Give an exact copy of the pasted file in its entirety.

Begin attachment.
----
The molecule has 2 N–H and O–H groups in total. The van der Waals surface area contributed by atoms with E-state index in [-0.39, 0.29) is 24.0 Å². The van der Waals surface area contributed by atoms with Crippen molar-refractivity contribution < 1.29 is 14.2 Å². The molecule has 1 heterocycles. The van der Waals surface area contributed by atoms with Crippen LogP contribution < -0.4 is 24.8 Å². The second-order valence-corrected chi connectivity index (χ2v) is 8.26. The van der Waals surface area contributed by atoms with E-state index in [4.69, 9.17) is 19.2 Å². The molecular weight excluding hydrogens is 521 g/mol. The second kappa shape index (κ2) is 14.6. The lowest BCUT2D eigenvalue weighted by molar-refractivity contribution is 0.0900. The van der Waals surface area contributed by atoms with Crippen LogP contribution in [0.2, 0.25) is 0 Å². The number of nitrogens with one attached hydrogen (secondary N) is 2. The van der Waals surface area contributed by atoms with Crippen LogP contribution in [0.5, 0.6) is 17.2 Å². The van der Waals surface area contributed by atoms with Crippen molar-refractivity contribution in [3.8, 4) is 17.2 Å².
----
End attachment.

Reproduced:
The molecule has 2 N–H and O–H groups in total. The van der Waals surface area contributed by atoms with E-state index in [-0.39, 0.29) is 24.0 Å². The van der Waals surface area contributed by atoms with Crippen molar-refractivity contribution < 1.29 is 14.2 Å². The molecule has 1 heterocycles. The van der Waals surface area contributed by atoms with Crippen LogP contribution < -0.4 is 24.8 Å². The second-order valence-corrected chi connectivity index (χ2v) is 8.26. The van der Waals surface area contributed by atoms with E-state index in [4.69, 9.17) is 19.2 Å². The molecular weight excluding hydrogens is 521 g/mol. The second kappa shape index (κ2) is 14.6. The lowest BCUT2D eigenvalue weighted by molar-refractivity contribution is 0.0900. The van der Waals surface area contributed by atoms with Crippen LogP contribution in [0.2, 0.25) is 0 Å². The number of nitrogens with one attached hydrogen (secondary N) is 2. The van der Waals surface area contributed by atoms with Crippen LogP contribution in [0.5, 0.6) is 17.2 Å². The van der Waals surface area contributed by atoms with Crippen molar-refractivity contribution in [3.8, 4) is 17.2 Å².